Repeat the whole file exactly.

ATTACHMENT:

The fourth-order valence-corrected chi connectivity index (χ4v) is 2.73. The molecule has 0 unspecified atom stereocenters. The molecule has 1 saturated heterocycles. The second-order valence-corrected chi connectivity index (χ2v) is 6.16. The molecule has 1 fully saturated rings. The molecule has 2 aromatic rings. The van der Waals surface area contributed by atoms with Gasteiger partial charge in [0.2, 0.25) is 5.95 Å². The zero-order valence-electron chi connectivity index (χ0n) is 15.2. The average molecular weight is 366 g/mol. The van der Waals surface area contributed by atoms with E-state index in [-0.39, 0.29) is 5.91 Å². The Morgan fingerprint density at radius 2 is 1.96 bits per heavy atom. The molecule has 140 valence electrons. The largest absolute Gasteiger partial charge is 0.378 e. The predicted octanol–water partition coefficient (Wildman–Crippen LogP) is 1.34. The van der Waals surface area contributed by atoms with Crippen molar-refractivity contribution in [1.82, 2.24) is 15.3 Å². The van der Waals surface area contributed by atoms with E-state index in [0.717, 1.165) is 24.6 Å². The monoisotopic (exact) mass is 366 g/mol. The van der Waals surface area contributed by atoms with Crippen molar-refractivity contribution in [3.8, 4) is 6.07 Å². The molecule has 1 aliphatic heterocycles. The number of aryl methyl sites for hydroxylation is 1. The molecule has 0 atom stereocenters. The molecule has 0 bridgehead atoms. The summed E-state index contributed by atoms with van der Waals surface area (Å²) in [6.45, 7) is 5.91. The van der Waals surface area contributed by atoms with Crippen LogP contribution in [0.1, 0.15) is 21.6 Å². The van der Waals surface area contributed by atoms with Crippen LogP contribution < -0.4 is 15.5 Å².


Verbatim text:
The fourth-order valence-corrected chi connectivity index (χ4v) is 2.73. The molecule has 0 unspecified atom stereocenters. The molecule has 1 saturated heterocycles. The second-order valence-corrected chi connectivity index (χ2v) is 6.16. The molecule has 1 fully saturated rings. The molecule has 2 aromatic rings. The van der Waals surface area contributed by atoms with Gasteiger partial charge in [0.2, 0.25) is 5.95 Å². The zero-order valence-electron chi connectivity index (χ0n) is 15.2. The average molecular weight is 366 g/mol. The van der Waals surface area contributed by atoms with E-state index in [-0.39, 0.29) is 5.91 Å². The Morgan fingerprint density at radius 2 is 1.96 bits per heavy atom. The molecule has 140 valence electrons. The largest absolute Gasteiger partial charge is 0.378 e. The predicted octanol–water partition coefficient (Wildman–Crippen LogP) is 1.34. The van der Waals surface area contributed by atoms with Crippen molar-refractivity contribution in [1.82, 2.24) is 15.3 Å². The van der Waals surface area contributed by atoms with E-state index in [0.717, 1.165) is 24.6 Å². The monoisotopic (exact) mass is 366 g/mol. The van der Waals surface area contributed by atoms with Crippen molar-refractivity contribution in [3.8, 4) is 6.07 Å². The molecule has 1 aliphatic heterocycles. The number of aryl methyl sites for hydroxylation is 1. The molecule has 0 atom stereocenters. The molecule has 0 bridgehead atoms. The summed E-state index contributed by atoms with van der Waals surface area (Å²) in [6.45, 7) is 5.91. The van der Waals surface area contributed by atoms with Crippen LogP contribution in [0.1, 0.15) is 21.6 Å². The van der Waals surface area contributed by atoms with Crippen LogP contribution < -0.4 is 15.5 Å².